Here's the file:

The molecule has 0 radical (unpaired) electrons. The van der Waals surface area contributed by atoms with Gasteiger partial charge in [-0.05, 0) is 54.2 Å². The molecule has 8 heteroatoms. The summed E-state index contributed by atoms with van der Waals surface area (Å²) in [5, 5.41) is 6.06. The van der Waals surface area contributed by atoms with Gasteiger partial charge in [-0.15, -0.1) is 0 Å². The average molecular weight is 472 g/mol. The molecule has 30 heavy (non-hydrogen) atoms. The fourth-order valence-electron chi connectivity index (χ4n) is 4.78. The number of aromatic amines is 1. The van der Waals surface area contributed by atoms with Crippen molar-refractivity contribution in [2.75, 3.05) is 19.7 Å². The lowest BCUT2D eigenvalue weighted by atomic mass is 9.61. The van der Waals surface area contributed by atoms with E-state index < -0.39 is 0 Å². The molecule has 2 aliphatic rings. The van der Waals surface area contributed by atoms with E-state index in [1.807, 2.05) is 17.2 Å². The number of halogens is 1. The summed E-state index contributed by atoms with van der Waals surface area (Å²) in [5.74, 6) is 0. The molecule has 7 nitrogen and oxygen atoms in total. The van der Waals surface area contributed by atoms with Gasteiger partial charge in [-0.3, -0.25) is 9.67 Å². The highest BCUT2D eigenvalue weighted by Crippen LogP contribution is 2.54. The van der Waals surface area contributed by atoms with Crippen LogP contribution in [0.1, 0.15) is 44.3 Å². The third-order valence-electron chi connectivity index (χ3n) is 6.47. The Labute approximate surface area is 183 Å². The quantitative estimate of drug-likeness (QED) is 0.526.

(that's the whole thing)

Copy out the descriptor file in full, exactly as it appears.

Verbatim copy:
The molecule has 0 radical (unpaired) electrons. The van der Waals surface area contributed by atoms with Gasteiger partial charge in [-0.05, 0) is 54.2 Å². The molecule has 8 heteroatoms. The summed E-state index contributed by atoms with van der Waals surface area (Å²) in [5, 5.41) is 6.06. The van der Waals surface area contributed by atoms with Gasteiger partial charge in [-0.15, -0.1) is 0 Å². The average molecular weight is 472 g/mol. The molecule has 30 heavy (non-hydrogen) atoms. The fourth-order valence-electron chi connectivity index (χ4n) is 4.78. The number of aromatic amines is 1. The van der Waals surface area contributed by atoms with Crippen molar-refractivity contribution in [2.75, 3.05) is 19.7 Å². The lowest BCUT2D eigenvalue weighted by atomic mass is 9.61. The van der Waals surface area contributed by atoms with E-state index < -0.39 is 0 Å². The molecule has 2 aliphatic rings. The van der Waals surface area contributed by atoms with E-state index in [1.807, 2.05) is 17.2 Å². The number of halogens is 1. The summed E-state index contributed by atoms with van der Waals surface area (Å²) in [5.74, 6) is 0. The molecule has 7 nitrogen and oxygen atoms in total. The van der Waals surface area contributed by atoms with Gasteiger partial charge in [-0.3, -0.25) is 9.67 Å². The highest BCUT2D eigenvalue weighted by Crippen LogP contribution is 2.54. The van der Waals surface area contributed by atoms with Crippen LogP contribution in [0.1, 0.15) is 44.3 Å². The third-order valence-electron chi connectivity index (χ3n) is 6.47. The Labute approximate surface area is 183 Å². The quantitative estimate of drug-likeness (QED) is 0.526.